Vote Of The Day: Senate In Favor Of More Hot Air
Three weeks ago we explained the importance of the looming cliff - in the government's reserves of helium. With a never-ending pun-trail related to "hot-air" or markets "blowing up", we stick to the facts. With the threat of a glonal helium shortage potentially weighing on fibre-optic cables and flat-screen TVs, the always-reaady-to-negotiate members at the Senate have agreed to support an amendment that prevents the October 7th termination of the helium storage program. So thanks to political "hot air" (we couldn't resist), the helium cliff is resolved... why so easy you wonder? Perhaps this is why "...Helium is also used in national defense applications such as rocket engine testing and purging, surveillance devices, air-to-air missiles and scientific balloons."
Administration strongly supports Senate amendment to H.R. 527, the Responsible Helium Administration and Stewardship Act, White House says in e-mailed statement.
Amendment would prevent Oct. 7 termination of federal program for crude helium sale, storage and delivery; allow for “orderly transition” for federal govt out of helium market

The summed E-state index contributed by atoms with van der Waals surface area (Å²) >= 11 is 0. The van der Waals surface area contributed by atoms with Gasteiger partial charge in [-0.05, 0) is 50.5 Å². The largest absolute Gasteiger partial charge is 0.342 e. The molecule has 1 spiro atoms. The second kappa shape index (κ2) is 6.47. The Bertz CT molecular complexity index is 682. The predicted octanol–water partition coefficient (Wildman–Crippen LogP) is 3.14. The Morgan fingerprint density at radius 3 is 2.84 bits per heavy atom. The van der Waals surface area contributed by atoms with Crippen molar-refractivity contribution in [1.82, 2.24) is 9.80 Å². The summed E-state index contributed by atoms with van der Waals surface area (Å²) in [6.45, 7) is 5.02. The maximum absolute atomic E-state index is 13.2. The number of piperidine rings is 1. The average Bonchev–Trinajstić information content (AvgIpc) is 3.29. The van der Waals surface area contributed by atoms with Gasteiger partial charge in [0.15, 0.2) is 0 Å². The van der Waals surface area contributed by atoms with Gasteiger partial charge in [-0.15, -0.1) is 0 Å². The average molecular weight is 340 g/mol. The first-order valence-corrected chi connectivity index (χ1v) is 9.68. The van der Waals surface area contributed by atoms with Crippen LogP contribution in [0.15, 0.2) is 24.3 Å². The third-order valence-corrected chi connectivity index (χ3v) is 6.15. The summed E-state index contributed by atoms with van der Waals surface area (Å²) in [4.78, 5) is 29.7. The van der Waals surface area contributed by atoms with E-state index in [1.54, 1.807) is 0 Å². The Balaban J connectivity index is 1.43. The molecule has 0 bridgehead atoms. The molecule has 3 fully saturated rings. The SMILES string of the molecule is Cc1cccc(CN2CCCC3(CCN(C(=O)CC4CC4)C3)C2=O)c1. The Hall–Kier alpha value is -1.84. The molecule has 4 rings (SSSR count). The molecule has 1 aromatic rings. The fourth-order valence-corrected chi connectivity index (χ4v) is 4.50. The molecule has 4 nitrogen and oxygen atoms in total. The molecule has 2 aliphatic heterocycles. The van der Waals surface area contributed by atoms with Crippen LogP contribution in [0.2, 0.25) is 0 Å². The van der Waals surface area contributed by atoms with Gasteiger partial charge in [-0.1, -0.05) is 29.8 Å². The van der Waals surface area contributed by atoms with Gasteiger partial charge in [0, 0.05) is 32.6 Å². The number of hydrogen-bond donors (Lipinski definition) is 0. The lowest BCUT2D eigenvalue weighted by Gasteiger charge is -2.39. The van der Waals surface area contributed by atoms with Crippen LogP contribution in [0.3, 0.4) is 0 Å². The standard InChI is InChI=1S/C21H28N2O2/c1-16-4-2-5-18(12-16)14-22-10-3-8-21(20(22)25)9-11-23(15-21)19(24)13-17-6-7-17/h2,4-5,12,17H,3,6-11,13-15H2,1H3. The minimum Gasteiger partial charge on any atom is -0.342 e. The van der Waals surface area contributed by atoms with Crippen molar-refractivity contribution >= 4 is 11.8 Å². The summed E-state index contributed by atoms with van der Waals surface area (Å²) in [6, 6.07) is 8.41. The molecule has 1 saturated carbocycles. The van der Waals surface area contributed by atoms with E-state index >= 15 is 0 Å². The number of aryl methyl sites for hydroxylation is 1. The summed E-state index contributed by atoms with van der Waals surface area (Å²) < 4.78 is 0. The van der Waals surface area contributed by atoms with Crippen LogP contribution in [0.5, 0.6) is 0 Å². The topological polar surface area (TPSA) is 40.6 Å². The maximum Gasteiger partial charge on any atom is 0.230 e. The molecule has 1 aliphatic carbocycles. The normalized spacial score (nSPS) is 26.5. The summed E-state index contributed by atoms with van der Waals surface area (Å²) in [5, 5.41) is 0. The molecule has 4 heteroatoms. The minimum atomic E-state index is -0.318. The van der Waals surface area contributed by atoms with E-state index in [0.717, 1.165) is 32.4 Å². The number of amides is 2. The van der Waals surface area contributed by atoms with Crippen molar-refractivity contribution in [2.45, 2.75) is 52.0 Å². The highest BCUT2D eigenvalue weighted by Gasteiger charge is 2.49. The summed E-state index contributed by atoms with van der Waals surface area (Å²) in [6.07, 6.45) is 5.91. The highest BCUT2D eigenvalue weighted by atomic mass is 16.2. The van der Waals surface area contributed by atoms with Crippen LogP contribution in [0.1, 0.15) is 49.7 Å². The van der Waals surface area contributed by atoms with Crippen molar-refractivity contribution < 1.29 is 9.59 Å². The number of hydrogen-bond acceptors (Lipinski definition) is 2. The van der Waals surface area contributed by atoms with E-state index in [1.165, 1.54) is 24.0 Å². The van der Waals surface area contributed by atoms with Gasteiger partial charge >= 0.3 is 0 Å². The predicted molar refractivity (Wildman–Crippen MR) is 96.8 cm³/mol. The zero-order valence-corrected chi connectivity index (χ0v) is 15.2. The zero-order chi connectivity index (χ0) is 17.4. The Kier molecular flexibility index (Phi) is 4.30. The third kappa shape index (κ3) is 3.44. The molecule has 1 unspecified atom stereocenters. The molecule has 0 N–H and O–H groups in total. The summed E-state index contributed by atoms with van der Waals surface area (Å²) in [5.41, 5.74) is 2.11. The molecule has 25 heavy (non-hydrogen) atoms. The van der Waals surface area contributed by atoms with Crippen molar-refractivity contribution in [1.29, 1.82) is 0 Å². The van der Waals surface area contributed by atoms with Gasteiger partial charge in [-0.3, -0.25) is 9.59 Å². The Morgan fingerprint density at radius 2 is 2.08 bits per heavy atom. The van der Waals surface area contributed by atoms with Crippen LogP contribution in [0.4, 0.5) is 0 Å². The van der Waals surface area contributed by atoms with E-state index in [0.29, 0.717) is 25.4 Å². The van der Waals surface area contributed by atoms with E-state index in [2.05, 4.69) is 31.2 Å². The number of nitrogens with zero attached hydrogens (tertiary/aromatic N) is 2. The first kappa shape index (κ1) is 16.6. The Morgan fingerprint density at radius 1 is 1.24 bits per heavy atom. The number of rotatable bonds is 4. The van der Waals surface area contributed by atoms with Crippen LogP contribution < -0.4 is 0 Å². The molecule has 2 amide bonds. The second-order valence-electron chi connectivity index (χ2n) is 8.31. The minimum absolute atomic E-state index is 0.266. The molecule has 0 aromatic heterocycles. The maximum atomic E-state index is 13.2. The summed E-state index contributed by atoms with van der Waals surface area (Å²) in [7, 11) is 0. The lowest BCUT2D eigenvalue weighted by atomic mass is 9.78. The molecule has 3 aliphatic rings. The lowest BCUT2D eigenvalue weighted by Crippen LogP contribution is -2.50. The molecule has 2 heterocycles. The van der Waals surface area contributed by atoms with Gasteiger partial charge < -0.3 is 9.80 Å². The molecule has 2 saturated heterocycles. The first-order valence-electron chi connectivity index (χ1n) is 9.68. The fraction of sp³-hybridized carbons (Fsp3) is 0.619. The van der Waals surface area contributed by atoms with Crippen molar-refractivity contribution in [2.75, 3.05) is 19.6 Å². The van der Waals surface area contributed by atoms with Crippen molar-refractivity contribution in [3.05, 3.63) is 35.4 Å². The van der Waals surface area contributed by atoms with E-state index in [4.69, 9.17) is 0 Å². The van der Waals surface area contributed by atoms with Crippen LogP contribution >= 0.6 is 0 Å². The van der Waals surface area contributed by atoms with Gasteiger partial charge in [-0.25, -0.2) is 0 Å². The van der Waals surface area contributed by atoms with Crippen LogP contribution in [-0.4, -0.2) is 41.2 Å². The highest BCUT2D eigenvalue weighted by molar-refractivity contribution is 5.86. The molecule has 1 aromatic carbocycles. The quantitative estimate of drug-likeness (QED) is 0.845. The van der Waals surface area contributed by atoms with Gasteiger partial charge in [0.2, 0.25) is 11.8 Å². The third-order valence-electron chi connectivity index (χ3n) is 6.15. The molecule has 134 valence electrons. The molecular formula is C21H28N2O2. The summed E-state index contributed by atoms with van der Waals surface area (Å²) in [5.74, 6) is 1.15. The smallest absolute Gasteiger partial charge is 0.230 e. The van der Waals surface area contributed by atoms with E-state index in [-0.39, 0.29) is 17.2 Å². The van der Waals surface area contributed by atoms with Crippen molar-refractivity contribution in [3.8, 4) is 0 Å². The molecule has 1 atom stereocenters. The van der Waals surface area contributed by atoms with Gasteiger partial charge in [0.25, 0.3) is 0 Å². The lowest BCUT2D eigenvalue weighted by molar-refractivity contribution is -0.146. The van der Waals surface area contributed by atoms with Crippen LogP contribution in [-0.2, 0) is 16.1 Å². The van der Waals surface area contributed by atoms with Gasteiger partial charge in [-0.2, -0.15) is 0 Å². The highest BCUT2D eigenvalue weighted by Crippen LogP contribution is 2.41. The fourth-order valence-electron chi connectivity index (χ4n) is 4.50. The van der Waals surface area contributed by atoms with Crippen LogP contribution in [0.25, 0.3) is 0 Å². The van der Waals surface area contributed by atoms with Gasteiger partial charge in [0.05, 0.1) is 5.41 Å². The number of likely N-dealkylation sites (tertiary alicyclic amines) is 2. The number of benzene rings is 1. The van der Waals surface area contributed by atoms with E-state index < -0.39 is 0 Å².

The Administration strongly supports the Senate substitute amendment, the High Technology Jobs Preservation Act, to H.R. 527, the Responsible Helium Administration and Stewardship Act. The substitute amendment would prevent the October 7, 2013, termination of the Federal program for crude helium sale, storage, and delivery. The impending abrupt shutdown of this program would cause a spike in helium prices that would harm many U.S. industries and disrupt national security programs. Instead, the substitute amendment would provide for an orderly transition of the Federal Government out of the helium market.
The Department of the Interior’s Bureau of Land Management (BLM) operates the Federal Helium Program as a strategic natural resource. This program supplies about 42 percent of U.S. crude helium and about 35 percent of the world’s demand. Helium is an essential resource for the aerospace industry, computer chip and optical fiber manufacturing, for medical uses including MRI magnet cooling, lung tissue visualization, heart catheterization methods, and medical lasers, and aluminum helium arc welding.
Helium is also used in national defense applications such as rocket engine testing and purging, surveillance devices, air-to-air missiles and scientific balloons. Under current law, the Federal Helium Program is scheduled to end on October 7, 2013, absent a new Congressional authorization. This legislation would provide the BLM with the authority necessary to continue this critical program.
- advertisements -